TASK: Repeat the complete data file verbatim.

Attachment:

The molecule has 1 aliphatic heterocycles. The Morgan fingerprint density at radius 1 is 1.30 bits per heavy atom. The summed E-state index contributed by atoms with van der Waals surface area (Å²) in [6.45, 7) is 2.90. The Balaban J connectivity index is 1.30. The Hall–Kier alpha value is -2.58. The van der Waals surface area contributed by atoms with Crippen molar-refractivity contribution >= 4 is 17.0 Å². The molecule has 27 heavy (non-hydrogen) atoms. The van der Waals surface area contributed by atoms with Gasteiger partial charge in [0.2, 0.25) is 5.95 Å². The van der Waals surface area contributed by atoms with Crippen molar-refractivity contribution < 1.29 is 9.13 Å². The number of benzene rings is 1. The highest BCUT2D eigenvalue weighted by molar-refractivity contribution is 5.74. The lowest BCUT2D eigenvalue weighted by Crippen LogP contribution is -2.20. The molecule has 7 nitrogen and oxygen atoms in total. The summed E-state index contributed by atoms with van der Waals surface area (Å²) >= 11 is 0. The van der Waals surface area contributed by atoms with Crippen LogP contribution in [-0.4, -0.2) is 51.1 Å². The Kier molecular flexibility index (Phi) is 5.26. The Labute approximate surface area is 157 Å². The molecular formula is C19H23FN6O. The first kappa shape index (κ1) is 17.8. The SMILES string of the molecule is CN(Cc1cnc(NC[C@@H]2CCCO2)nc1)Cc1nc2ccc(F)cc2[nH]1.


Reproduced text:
The molecule has 1 aliphatic heterocycles. The Morgan fingerprint density at radius 1 is 1.30 bits per heavy atom. The summed E-state index contributed by atoms with van der Waals surface area (Å²) in [6.45, 7) is 2.90. The Balaban J connectivity index is 1.30. The Hall–Kier alpha value is -2.58. The van der Waals surface area contributed by atoms with Crippen molar-refractivity contribution >= 4 is 17.0 Å². The molecule has 27 heavy (non-hydrogen) atoms. The van der Waals surface area contributed by atoms with Gasteiger partial charge in [0.2, 0.25) is 5.95 Å². The van der Waals surface area contributed by atoms with Crippen molar-refractivity contribution < 1.29 is 9.13 Å². The number of benzene rings is 1. The highest BCUT2D eigenvalue weighted by molar-refractivity contribution is 5.74. The lowest BCUT2D eigenvalue weighted by Crippen LogP contribution is -2.20. The molecule has 7 nitrogen and oxygen atoms in total. The summed E-state index contributed by atoms with van der Waals surface area (Å²) >= 11 is 0. The van der Waals surface area contributed by atoms with Crippen LogP contribution in [-0.4, -0.2) is 51.1 Å². The Kier molecular flexibility index (Phi) is 5.26. The Labute approximate surface area is 157 Å². The molecular formula is C19H23FN6O. The first kappa shape index (κ1) is 17.8. The SMILES string of the molecule is CN(Cc1cnc(NC[C@@H]2CCCO2)nc1)Cc1nc2ccc(F)cc2[nH]1.